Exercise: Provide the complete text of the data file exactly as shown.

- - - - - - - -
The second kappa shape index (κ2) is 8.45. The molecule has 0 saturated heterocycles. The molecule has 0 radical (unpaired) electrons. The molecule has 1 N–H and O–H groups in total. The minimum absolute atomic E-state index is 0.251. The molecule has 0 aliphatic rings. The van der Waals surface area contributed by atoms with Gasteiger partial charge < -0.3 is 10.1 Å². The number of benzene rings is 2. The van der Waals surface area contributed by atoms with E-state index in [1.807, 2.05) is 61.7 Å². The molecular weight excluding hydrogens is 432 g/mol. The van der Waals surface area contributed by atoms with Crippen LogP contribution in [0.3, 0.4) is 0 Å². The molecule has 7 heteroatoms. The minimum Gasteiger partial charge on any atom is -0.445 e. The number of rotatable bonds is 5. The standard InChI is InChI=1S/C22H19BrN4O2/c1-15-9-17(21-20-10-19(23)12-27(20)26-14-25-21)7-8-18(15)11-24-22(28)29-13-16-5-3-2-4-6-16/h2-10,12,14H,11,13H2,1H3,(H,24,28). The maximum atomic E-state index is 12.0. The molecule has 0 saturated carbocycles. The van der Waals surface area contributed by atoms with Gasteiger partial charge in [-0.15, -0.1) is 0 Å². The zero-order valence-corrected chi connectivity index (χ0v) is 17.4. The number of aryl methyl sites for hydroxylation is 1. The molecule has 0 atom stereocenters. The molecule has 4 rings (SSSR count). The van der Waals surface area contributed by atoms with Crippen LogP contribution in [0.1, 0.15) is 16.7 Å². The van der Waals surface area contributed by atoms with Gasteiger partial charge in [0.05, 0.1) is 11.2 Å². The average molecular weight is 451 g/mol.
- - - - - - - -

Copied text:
The second kappa shape index (κ2) is 8.45. The molecule has 0 saturated heterocycles. The molecule has 0 radical (unpaired) electrons. The molecule has 1 N–H and O–H groups in total. The minimum absolute atomic E-state index is 0.251. The molecule has 0 aliphatic rings. The van der Waals surface area contributed by atoms with Gasteiger partial charge < -0.3 is 10.1 Å². The number of benzene rings is 2. The van der Waals surface area contributed by atoms with E-state index in [1.807, 2.05) is 61.7 Å². The molecular weight excluding hydrogens is 432 g/mol. The van der Waals surface area contributed by atoms with Crippen LogP contribution in [0.3, 0.4) is 0 Å². The molecule has 7 heteroatoms. The minimum Gasteiger partial charge on any atom is -0.445 e. The number of rotatable bonds is 5. The standard InChI is InChI=1S/C22H19BrN4O2/c1-15-9-17(21-20-10-19(23)12-27(20)26-14-25-21)7-8-18(15)11-24-22(28)29-13-16-5-3-2-4-6-16/h2-10,12,14H,11,13H2,1H3,(H,24,28). The maximum atomic E-state index is 12.0. The molecule has 0 saturated carbocycles. The van der Waals surface area contributed by atoms with Gasteiger partial charge in [-0.15, -0.1) is 0 Å². The zero-order valence-corrected chi connectivity index (χ0v) is 17.4. The number of aryl methyl sites for hydroxylation is 1. The molecule has 0 atom stereocenters. The molecule has 4 rings (SSSR count). The van der Waals surface area contributed by atoms with Crippen LogP contribution in [0.1, 0.15) is 16.7 Å². The van der Waals surface area contributed by atoms with Gasteiger partial charge in [0.05, 0.1) is 11.2 Å². The average molecular weight is 451 g/mol.